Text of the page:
The former Hotel Crane, one block from Union Square and built in 1910 as a residential hotel, exemplifies a key aspect of San Francisco’s housing shortage and homelessness crisis: the disappearance of flexible and cheap single room occupancy (SRO) units. The loss of the 100+ units here is especially sickening, though. They were taken off the market after a 1981 ordinance outlawed the demolition or conversion of SROs and after the city sued the building owner for illegally evicting tenants. 

In 1984, the City of San Francisco accused Handlery Hotels (a major local hotel company) and their contracted SRO operator of intentionally letting conditions in the Crane deteriorate in an illegal attempt to force out the remaining tenants by making their home a squalid hellhole. The Tenderloin Times wrote that “the conditions in this 112-room hotel are almost beyond belief”. After settling the suit with the city and paying off the tenant holdouts, Handlery successfully emptied the building. The hotel company took their newly vacated SRO and did…nothing. 

…yup, this building has sat vacant for more than 35 years, part of the 15,000 units of SRO housing that San Francisco lost between 1970 and 2000. 

Bright 1941 postcard of the Hotel Crane depicting it with a red brick facade, Art Deco lights, a bright green car in front and the 2022 photo. The building looks vacant and there are murals on the first floor of a tiger, a sloth, etc.
1941 postcard, Curt Teich Postcard Archives, Newberry Library | 2022 photo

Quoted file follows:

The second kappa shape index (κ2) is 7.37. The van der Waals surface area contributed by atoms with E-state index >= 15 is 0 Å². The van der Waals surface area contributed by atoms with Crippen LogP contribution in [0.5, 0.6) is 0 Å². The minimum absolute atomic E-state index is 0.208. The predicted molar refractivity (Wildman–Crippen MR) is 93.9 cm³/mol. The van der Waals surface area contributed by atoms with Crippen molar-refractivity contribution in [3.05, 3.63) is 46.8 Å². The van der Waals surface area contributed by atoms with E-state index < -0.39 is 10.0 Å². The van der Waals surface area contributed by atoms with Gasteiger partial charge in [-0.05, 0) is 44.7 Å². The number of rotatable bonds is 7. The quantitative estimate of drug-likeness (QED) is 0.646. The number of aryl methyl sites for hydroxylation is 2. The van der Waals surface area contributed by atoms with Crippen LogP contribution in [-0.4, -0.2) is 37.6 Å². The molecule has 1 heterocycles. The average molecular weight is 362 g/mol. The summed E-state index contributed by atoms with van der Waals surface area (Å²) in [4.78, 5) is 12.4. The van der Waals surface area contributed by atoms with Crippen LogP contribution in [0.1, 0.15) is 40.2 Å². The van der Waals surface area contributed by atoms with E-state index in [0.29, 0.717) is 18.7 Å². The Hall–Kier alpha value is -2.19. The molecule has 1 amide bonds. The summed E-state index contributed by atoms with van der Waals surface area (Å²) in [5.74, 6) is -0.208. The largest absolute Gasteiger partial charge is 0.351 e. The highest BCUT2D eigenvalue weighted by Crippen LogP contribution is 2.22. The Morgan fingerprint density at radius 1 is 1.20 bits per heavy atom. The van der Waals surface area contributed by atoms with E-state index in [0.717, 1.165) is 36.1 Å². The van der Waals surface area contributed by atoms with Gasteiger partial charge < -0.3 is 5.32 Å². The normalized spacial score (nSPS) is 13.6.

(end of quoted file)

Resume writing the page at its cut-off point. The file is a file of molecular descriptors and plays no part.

Usually here I’d ask “so, what’s changed?”, but this postcard has the building cosplaying as Art Deco for some reason–it’s a quirky one. The storefronts have changed with the retail tenants over the years, but the windows and cornice are all the same. They also airbrushed out the fire escape, which was definitely there in 1941 when this postcard was published. 

Designed by architect Mateo Mattanovich, initial plans called for a five story building here, but Ignaz Goodfriend leased the hotel while it was under construction–they kept on going, adding two more floors. A typical example of the utilitarian Renaissance Revival blocks that popped up across San Francisco after the 1906 earthquake, the Hotel Goodfriend opened in 1910 as a residential hotel. Over the next 75 years the building hosted a flexible mix of tourists and permanent residents, operating as the Goodfriend, the Antlers Hotel, the Henry George Hotel (!), the Hotel Fox, and the Hotel Crane.